In this post, I’m pleased to share with you an excerpt from my unpublished memoir, continuing my exploration of underwater geology. Enjoy these reflections of the past.
After testing our underwater survey techniques in Lake Superior and doing a recreational dive in Surprise Lake, we spent about six weeks diving the waters between Tobermory and Manitoulin Island. At the beginning, we lived in an old fishing camp on Fitzwilliam Island. Later we pitched tents in a small bay on Cove Island. Over the six-week period, we mapped the lake bottom between Tobermory and Manitoulin. Roger Deane, the Professor of Geology from
the University of Toronto I was working for, was searching for the outlet of Lake Huron. Roger believed it drained east along the French, Mattawa, and Ottawa Rivers about 9,900 years ago. This was grueling work. Roger drove the boat, managed the depth sounder and the diver below, while two of us set up surveying instruments on points of land on two different islands and took readings on the boat. The readings involved recording the angle of the boat in degrees, minutes, and seconds off north, and writing these measurements in a notebook beside the appropriate 30-second time intervals. I soon became an expert in using this surveying instrument called a transit. It was much like learning to ride a bicycle, and something I’ll never forget. This technique put me in good stead throughout my future career.
It was while living with Roger on the islands north of Tobermory that I also learned to appreciate good food in the field. The four of us took turns cooking, and Roger always made sure we had plenty of quality food in camp. Funny, however, when it was Roger’s turn to cook, it was a whole different story. On those nights, we usually went to the Davey Hotel in Tobermory. Mrs. Davey would be expecting our visit and, once settled at our table, she’d deliver four giant T-bone steaks on a large platter. With wide eyes, we inspected these juicy beasts and needed to assure her that these would suit us just fine. Along with steaks done to our taste, Mrs. Davey served us baked potatoes and garden-fresh vegetables. Did this ever spoil me for the summer of 1966!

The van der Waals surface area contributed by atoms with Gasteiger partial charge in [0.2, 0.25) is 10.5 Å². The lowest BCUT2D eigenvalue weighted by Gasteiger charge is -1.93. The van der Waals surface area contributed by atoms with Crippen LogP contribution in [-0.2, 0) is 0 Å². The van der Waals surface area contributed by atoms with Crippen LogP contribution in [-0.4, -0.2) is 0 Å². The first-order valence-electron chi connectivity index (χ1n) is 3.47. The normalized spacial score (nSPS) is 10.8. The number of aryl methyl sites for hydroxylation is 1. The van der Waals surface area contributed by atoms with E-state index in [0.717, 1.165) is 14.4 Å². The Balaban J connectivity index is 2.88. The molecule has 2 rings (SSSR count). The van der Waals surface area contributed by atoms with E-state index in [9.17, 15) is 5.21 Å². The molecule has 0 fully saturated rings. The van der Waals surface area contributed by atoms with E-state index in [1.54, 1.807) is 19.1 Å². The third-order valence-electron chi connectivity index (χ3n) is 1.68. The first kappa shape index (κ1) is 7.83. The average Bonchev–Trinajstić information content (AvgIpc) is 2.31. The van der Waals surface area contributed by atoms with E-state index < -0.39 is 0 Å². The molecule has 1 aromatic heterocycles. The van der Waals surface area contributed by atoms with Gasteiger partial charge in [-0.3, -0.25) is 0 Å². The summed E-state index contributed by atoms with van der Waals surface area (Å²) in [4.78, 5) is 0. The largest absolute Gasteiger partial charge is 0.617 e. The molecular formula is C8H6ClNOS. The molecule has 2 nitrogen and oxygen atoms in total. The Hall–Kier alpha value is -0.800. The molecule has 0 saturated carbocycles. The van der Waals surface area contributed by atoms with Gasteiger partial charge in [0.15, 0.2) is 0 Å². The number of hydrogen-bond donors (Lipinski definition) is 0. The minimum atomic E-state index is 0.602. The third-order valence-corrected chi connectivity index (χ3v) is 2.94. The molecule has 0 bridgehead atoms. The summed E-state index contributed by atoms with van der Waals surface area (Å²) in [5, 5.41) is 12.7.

One particular day, I was dropped off at the northwest tip of Cove Island to take transit readings on the boat with the depth sounder. As I walked toward my designated location, there, on the shore of the Island was a dead-head from a sailing ship which had probably, at some point, been lying in the depths of the lake near Cove Island. I could not believe my eyes! This is one of my most treasured artifacts from that summer’s work.
We never did find the outlet that Roger was searching for, but I hear that it was found in the recent past. Regardless, it was surely a summer to remember!
Larsen, Curtis E.
1987 Geological History of Glacial Lake Algonquin and the Upper Great Lakes. U.S. Geological Survey, Bulletin 1801
Ontario’s Leading and Senior-Most Archaeologist and Author